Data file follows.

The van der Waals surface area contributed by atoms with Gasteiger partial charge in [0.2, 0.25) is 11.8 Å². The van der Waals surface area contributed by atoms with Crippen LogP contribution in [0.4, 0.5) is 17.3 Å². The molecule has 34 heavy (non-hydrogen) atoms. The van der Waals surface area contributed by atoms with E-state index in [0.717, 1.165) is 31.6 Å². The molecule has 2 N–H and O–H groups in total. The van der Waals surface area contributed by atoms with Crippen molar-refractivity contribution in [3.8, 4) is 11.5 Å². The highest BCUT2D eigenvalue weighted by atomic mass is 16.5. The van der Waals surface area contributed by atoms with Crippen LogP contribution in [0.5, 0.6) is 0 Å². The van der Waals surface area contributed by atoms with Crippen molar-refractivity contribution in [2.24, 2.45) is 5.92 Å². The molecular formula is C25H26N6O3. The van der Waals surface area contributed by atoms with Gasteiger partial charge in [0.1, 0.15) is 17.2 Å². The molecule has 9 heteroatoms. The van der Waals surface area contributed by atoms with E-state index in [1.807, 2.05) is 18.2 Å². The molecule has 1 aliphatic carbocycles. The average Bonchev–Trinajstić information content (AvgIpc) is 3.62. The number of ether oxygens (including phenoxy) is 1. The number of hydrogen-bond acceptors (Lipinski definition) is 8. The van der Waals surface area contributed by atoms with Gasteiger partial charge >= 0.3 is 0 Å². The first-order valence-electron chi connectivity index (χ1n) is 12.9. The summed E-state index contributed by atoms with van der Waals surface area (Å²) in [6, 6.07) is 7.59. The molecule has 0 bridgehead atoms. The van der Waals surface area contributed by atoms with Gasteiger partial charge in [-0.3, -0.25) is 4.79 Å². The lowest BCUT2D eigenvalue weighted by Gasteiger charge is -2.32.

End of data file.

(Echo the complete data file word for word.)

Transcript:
The van der Waals surface area contributed by atoms with Gasteiger partial charge in [0.2, 0.25) is 11.8 Å². The van der Waals surface area contributed by atoms with Crippen LogP contribution in [0.4, 0.5) is 17.3 Å². The molecule has 34 heavy (non-hydrogen) atoms. The van der Waals surface area contributed by atoms with E-state index in [0.717, 1.165) is 31.6 Å². The molecule has 2 N–H and O–H groups in total. The van der Waals surface area contributed by atoms with Crippen molar-refractivity contribution in [3.8, 4) is 11.5 Å². The highest BCUT2D eigenvalue weighted by atomic mass is 16.5. The van der Waals surface area contributed by atoms with Crippen LogP contribution in [0.5, 0.6) is 0 Å². The van der Waals surface area contributed by atoms with Crippen molar-refractivity contribution in [2.24, 2.45) is 5.92 Å². The molecular formula is C25H26N6O3. The van der Waals surface area contributed by atoms with Gasteiger partial charge in [0.1, 0.15) is 17.2 Å². The molecule has 9 heteroatoms. The van der Waals surface area contributed by atoms with E-state index in [1.807, 2.05) is 18.2 Å². The molecule has 1 aliphatic carbocycles. The average Bonchev–Trinajstić information content (AvgIpc) is 3.62. The number of ether oxygens (including phenoxy) is 1. The number of hydrogen-bond acceptors (Lipinski definition) is 8. The van der Waals surface area contributed by atoms with Gasteiger partial charge >= 0.3 is 0 Å². The first-order valence-electron chi connectivity index (χ1n) is 12.9. The summed E-state index contributed by atoms with van der Waals surface area (Å²) in [6, 6.07) is 7.59. The molecule has 0 bridgehead atoms. The van der Waals surface area contributed by atoms with Gasteiger partial charge in [-0.3, -0.25) is 4.79 Å². The lowest BCUT2D eigenvalue weighted by Gasteiger charge is -2.32.